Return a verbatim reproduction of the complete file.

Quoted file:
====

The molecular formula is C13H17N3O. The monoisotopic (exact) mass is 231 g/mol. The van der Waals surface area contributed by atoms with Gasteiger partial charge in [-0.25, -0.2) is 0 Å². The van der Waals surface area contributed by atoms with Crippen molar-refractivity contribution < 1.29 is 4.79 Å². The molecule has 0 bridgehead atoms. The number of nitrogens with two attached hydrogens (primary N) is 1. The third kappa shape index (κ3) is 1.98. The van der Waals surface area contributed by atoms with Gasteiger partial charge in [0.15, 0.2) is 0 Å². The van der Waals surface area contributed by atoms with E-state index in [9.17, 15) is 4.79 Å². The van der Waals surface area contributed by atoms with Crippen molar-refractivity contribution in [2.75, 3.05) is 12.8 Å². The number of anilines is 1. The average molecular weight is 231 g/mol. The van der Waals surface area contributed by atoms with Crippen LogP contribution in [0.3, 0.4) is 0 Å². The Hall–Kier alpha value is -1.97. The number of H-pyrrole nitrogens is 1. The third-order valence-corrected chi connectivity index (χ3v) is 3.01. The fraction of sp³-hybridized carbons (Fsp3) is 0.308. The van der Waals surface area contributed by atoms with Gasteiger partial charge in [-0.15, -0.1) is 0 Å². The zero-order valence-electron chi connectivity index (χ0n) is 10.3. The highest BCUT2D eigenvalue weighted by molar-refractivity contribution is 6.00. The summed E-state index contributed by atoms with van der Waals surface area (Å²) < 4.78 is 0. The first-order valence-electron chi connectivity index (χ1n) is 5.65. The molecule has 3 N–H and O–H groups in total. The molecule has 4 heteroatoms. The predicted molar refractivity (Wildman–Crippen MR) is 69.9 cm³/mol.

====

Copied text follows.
The molecular formula is C13H17N3O. The monoisotopic (exact) mass is 231 g/mol. The van der Waals surface area contributed by atoms with Gasteiger partial charge in [-0.25, -0.2) is 0 Å². The van der Waals surface area contributed by atoms with Crippen molar-refractivity contribution < 1.29 is 4.79 Å². The molecule has 0 bridgehead atoms. The number of nitrogens with two attached hydrogens (primary N) is 1. The third kappa shape index (κ3) is 1.98. The van der Waals surface area contributed by atoms with Gasteiger partial charge in [0.15, 0.2) is 0 Å². The van der Waals surface area contributed by atoms with E-state index in [9.17, 15) is 4.79 Å². The van der Waals surface area contributed by atoms with Crippen molar-refractivity contribution in [2.75, 3.05) is 12.8 Å². The number of anilines is 1. The average molecular weight is 231 g/mol. The van der Waals surface area contributed by atoms with Crippen LogP contribution in [0.3, 0.4) is 0 Å². The Hall–Kier alpha value is -1.97. The number of H-pyrrole nitrogens is 1. The third-order valence-corrected chi connectivity index (χ3v) is 3.01. The fraction of sp³-hybridized carbons (Fsp3) is 0.308. The van der Waals surface area contributed by atoms with Gasteiger partial charge in [-0.15, -0.1) is 0 Å². The zero-order valence-electron chi connectivity index (χ0n) is 10.3. The highest BCUT2D eigenvalue weighted by molar-refractivity contribution is 6.00. The summed E-state index contributed by atoms with van der Waals surface area (Å²) < 4.78 is 0. The first-order valence-electron chi connectivity index (χ1n) is 5.65. The molecule has 3 N–H and O–H groups in total. The molecule has 4 heteroatoms. The predicted molar refractivity (Wildman–Crippen MR) is 69.9 cm³/mol.